Afterwards, when I pointed out that a program which takes code and gives back other code is usually known as a compiler, and that she'd just written one, her face lit up with pride. This was the most rewarding moment of the week for me.

IV In London at dev8d in the planned session (27 people for 2 1/2 hours)

With so many people it was very hard to keep everyone properly involved, and so we broke the rules and had people who already had a clojure setup working on their own laptops separately from the communal effort.

After an hour and a half or so we made our square root finder, and there was a big round of applause.

I should really have canned it there, but people were still keen and wanted to know more, so we pressed on to do the general Newton-Raphson method solver.

At that point it went a bit wrong:

I'd been expecting Newton's method to be common knowledge amongst programmers (I'm sure it was on my maths A-level), and so to be a nice simple example of how powerful the general iterative-improve strategy is.

But in fact the method seemed to confuse people, and they got distracted from the programming by trying to understand the algorithm. There were too many people in the room for me to make sure that everyone stayed on board.

Nevertheless, they got the thing done with not too much help from me. I think by the end I had lost some of my audience, and I was a bit disappointed.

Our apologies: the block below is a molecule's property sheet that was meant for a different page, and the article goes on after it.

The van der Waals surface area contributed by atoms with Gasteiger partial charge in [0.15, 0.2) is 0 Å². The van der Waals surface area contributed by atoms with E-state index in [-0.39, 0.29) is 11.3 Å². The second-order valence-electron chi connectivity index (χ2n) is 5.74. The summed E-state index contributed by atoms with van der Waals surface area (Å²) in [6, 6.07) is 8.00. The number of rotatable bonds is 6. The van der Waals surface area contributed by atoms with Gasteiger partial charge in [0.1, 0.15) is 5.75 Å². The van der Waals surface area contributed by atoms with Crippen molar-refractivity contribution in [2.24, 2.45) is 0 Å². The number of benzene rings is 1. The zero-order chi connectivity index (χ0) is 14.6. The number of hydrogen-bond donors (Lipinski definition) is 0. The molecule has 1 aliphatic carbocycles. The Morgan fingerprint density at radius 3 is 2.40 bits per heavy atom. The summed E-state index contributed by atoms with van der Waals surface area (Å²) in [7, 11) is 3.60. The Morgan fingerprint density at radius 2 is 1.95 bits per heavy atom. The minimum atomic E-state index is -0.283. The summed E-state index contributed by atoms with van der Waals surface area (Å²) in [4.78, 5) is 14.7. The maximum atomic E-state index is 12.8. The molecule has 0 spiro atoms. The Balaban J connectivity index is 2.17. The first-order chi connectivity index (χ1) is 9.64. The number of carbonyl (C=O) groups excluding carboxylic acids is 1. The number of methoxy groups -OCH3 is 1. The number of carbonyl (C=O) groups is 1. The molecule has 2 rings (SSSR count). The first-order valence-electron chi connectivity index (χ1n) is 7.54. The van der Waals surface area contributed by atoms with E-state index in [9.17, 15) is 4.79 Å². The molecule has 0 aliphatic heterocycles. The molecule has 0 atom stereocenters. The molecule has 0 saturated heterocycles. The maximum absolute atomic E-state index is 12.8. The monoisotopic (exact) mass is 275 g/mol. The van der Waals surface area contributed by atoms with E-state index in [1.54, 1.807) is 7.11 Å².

But afterwards lots of people came up and told me how much they'd enjoyed it, and apparently there were a lot of positive comments made afterwards (I had spies planted to find out what people really thought.).

I suspect that some people loved it, and some people lost the plot and were bored. Sorry to those people! As they say, if someone isn't learning, someone isn't teaching....

I think next time I either need to find a less scary example (it wasn't meant to be scary!!) or find a better way of explaining the strategy without using the fear-inducing word "derivative"! That may in fact not be too hard. Something like 'try moving the guess a bit, and see how much difference that makes, ok how much does that mean we should change our guess by?'.

I'll also see if I can keep the numbers down to below ten for the next one. Then you can rescue people who are floundering rather than ignoring the fact so that the group can progress.

There will be a next time. Various friends have expressed interest, and I enjoyed doing it, so we'll organise some more sessions, and for the advanced students, I'll try and think of some suitable examples that will illustrate what's particularly good about Clojure, once people have got the hang of why LISP itself is so cool.

Conditioning the REPL

Clojure's REPL is fairly minimal on startup.